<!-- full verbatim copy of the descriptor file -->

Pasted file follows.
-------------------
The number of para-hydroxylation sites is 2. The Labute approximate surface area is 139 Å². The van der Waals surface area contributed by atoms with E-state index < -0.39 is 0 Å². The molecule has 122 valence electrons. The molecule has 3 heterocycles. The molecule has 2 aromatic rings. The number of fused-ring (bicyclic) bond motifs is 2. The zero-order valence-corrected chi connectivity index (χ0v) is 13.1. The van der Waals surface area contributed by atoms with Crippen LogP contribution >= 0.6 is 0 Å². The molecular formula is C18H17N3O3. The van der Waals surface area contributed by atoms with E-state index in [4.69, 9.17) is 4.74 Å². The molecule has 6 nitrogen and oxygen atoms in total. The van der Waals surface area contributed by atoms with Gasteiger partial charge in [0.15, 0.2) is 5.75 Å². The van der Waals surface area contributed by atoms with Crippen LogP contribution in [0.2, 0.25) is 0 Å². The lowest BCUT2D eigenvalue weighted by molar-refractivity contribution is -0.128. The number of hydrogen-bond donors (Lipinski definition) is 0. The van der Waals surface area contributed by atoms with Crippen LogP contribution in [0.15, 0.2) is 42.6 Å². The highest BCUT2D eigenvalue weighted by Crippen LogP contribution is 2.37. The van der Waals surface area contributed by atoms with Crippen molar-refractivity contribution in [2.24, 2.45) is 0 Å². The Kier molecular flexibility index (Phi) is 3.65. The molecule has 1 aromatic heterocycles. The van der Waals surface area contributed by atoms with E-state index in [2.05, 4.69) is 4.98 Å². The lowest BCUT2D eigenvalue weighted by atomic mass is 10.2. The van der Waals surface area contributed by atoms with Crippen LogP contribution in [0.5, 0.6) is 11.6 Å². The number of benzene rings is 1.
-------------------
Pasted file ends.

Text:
The number of para-hydroxylation sites is 2. The Labute approximate surface area is 139 Å². The van der Waals surface area contributed by atoms with E-state index < -0.39 is 0 Å². The molecule has 122 valence electrons. The molecule has 3 heterocycles. The molecule has 2 aromatic rings. The number of fused-ring (bicyclic) bond motifs is 2. The zero-order valence-corrected chi connectivity index (χ0v) is 13.1. The van der Waals surface area contributed by atoms with Crippen LogP contribution >= 0.6 is 0 Å². The molecular formula is C18H17N3O3. The van der Waals surface area contributed by atoms with E-state index in [4.69, 9.17) is 4.74 Å². The molecule has 6 nitrogen and oxygen atoms in total. The van der Waals surface area contributed by atoms with Gasteiger partial charge in [0.15, 0.2) is 5.75 Å². The van der Waals surface area contributed by atoms with Crippen LogP contribution in [0.2, 0.25) is 0 Å². The lowest BCUT2D eigenvalue weighted by molar-refractivity contribution is -0.128. The number of hydrogen-bond donors (Lipinski definition) is 0. The van der Waals surface area contributed by atoms with Crippen LogP contribution in [0.15, 0.2) is 42.6 Å². The highest BCUT2D eigenvalue weighted by Crippen LogP contribution is 2.37. The van der Waals surface area contributed by atoms with Crippen molar-refractivity contribution in [2.24, 2.45) is 0 Å². The Kier molecular flexibility index (Phi) is 3.65. The molecule has 1 aromatic heterocycles. The van der Waals surface area contributed by atoms with E-state index in [2.05, 4.69) is 4.98 Å². The lowest BCUT2D eigenvalue weighted by atomic mass is 10.2. The van der Waals surface area contributed by atoms with Crippen LogP contribution in [0.5, 0.6) is 11.6 Å². The number of benzene rings is 1.